Institution(s): School of Economics and Finance, Hong Kong Institute of Economics and Business Strategy

Date: May 25, 2001 (Friday)

Time: 05:30 pm - 06:30 pm

Venue: Rayson Huang Theatre, The University of Hong Kong, Pokfulam Road, Hong Kong

Medium: English

Fee: Free of Charge


Asia's economic future depends on its capacity to innovate and to bring those innovations to the market. While a few countries in Asia have become dynamic innovators, most others still rely almost exclusively on importing technologies from abroad. This lecture will both examine Asia's potential for science-based innovation and describe the kinds of institutional changes in Asia that could yield much greater scientific and technological advancement in the region.

Jeffrey Sachs is the Director of the Center for International Development, the Galen L. Stone Professor of International Trade at Harvard University, former Director of the Harvard Institute for International Development, and a Research Associate of the National Bureau of Economic Research. He serves as an economic advisor to several governments in Latin America, Eastern Europe, the former Soviet Union, Africa and Asia. He was cited in The New York Times Magazine as "probably the most important economist in the world" and in a Time Magazine issue on 50 promising young leaders as "the world's best-known economist". A recipient of many awards and honors, he is the author of more than a hundred scholarly articles and books, including Macroeconomics in the Global Economy (co-author) and Poland's Jump to the Market Economy. He received his B.A., summa cum laude, from Harvard College in 1976, and his M.A. and Ph.D. from Harvard University in 1978 and 1980 respectively. He joined the Harvard faculty as an Assistant Professor in 1980, and was promoted to Associate Professor in 1982 and Full Professor in 1983.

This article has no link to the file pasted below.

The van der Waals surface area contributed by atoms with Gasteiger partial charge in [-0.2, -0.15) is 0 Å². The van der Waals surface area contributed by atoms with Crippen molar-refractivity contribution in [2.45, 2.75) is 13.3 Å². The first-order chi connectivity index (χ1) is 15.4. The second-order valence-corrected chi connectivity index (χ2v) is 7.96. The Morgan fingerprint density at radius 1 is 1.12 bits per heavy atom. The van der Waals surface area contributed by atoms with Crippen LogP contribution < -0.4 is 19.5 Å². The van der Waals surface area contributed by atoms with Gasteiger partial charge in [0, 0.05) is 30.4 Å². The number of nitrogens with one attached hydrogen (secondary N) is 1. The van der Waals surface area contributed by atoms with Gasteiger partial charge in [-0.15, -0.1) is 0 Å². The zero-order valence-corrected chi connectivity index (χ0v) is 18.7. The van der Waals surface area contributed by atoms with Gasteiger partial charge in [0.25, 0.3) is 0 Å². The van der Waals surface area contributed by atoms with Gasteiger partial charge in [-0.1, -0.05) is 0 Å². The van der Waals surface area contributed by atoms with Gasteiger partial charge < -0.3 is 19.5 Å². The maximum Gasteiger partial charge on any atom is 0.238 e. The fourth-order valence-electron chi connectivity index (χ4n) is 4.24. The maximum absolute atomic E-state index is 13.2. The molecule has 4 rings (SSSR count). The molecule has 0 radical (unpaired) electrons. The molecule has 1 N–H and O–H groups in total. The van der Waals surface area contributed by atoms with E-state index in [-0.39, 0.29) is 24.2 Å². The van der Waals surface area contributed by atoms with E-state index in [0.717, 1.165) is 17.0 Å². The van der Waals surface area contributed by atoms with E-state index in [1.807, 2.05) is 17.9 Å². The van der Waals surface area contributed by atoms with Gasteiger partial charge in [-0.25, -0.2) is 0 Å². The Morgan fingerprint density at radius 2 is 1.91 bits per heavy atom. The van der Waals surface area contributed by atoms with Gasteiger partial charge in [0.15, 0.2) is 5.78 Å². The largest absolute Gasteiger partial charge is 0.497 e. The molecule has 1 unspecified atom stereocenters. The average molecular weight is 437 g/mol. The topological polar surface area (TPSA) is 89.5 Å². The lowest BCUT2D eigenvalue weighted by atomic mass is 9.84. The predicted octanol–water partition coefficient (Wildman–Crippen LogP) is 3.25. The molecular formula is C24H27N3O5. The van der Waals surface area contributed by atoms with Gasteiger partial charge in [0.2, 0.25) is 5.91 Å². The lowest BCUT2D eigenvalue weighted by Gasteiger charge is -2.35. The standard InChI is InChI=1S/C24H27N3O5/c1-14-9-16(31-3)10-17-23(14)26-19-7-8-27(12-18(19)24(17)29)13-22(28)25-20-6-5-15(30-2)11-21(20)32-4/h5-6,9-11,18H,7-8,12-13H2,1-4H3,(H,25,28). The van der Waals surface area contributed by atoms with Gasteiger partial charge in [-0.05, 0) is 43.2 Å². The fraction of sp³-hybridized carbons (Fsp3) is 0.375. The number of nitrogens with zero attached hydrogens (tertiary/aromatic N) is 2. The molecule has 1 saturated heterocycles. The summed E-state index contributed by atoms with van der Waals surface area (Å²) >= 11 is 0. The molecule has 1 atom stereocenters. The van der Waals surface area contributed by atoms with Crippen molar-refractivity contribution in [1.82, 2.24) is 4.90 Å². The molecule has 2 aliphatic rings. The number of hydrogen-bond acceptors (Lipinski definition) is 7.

Prof. Y.C. Richard Wong and Prof. Sachs with our VIP guests.
Prof. Sachs answering questions from the audience.